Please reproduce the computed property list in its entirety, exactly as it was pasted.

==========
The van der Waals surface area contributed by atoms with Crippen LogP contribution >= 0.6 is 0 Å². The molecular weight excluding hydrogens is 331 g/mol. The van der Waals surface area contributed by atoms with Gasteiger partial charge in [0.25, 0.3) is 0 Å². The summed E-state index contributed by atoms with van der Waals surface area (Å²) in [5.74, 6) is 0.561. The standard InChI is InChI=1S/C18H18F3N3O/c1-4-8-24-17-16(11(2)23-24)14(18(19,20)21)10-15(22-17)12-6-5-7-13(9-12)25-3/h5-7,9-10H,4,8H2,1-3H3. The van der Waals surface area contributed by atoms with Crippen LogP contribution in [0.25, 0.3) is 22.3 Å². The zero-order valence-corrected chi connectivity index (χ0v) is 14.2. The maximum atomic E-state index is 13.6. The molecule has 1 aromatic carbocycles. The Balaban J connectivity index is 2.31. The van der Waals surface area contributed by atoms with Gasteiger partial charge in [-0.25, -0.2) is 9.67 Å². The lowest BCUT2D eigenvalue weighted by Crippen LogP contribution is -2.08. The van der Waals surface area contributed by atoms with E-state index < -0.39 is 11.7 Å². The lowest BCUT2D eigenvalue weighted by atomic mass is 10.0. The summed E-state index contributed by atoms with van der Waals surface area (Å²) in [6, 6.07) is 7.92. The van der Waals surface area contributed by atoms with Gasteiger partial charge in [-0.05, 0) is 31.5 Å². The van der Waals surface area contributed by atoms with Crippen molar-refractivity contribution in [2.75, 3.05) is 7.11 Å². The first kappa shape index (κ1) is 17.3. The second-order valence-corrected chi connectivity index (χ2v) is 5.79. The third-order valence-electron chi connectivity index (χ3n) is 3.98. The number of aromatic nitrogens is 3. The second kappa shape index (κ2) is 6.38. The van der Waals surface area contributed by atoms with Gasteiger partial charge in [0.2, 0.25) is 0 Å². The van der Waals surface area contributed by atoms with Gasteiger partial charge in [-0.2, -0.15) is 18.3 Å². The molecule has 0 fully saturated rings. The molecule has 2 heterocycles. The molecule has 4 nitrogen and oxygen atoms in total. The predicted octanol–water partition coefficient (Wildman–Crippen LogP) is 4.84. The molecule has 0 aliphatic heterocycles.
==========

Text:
The van der Waals surface area contributed by atoms with Crippen LogP contribution >= 0.6 is 0 Å². The molecular weight excluding hydrogens is 331 g/mol. The van der Waals surface area contributed by atoms with Gasteiger partial charge in [0.25, 0.3) is 0 Å². The summed E-state index contributed by atoms with van der Waals surface area (Å²) in [5.74, 6) is 0.561. The standard InChI is InChI=1S/C18H18F3N3O/c1-4-8-24-17-16(11(2)23-24)14(18(19,20)21)10-15(22-17)12-6-5-7-13(9-12)25-3/h5-7,9-10H,4,8H2,1-3H3. The van der Waals surface area contributed by atoms with Crippen LogP contribution in [0.25, 0.3) is 22.3 Å². The zero-order valence-corrected chi connectivity index (χ0v) is 14.2. The maximum atomic E-state index is 13.6. The molecule has 1 aromatic carbocycles. The Balaban J connectivity index is 2.31. The van der Waals surface area contributed by atoms with Gasteiger partial charge in [-0.25, -0.2) is 9.67 Å². The lowest BCUT2D eigenvalue weighted by Crippen LogP contribution is -2.08. The van der Waals surface area contributed by atoms with E-state index < -0.39 is 11.7 Å². The lowest BCUT2D eigenvalue weighted by atomic mass is 10.0. The summed E-state index contributed by atoms with van der Waals surface area (Å²) in [6, 6.07) is 7.92. The van der Waals surface area contributed by atoms with Gasteiger partial charge in [-0.05, 0) is 31.5 Å². The van der Waals surface area contributed by atoms with Crippen molar-refractivity contribution in [2.75, 3.05) is 7.11 Å². The first kappa shape index (κ1) is 17.3. The second-order valence-corrected chi connectivity index (χ2v) is 5.79. The third-order valence-electron chi connectivity index (χ3n) is 3.98. The number of aromatic nitrogens is 3. The second kappa shape index (κ2) is 6.38. The van der Waals surface area contributed by atoms with Gasteiger partial charge in [0.2, 0.25) is 0 Å². The van der Waals surface area contributed by atoms with Gasteiger partial charge in [-0.2, -0.15) is 18.3 Å². The molecule has 0 fully saturated rings. The molecule has 2 heterocycles. The molecule has 4 nitrogen and oxygen atoms in total. The predicted octanol–water partition coefficient (Wildman–Crippen LogP) is 4.84. The molecule has 0 aliphatic heterocycles.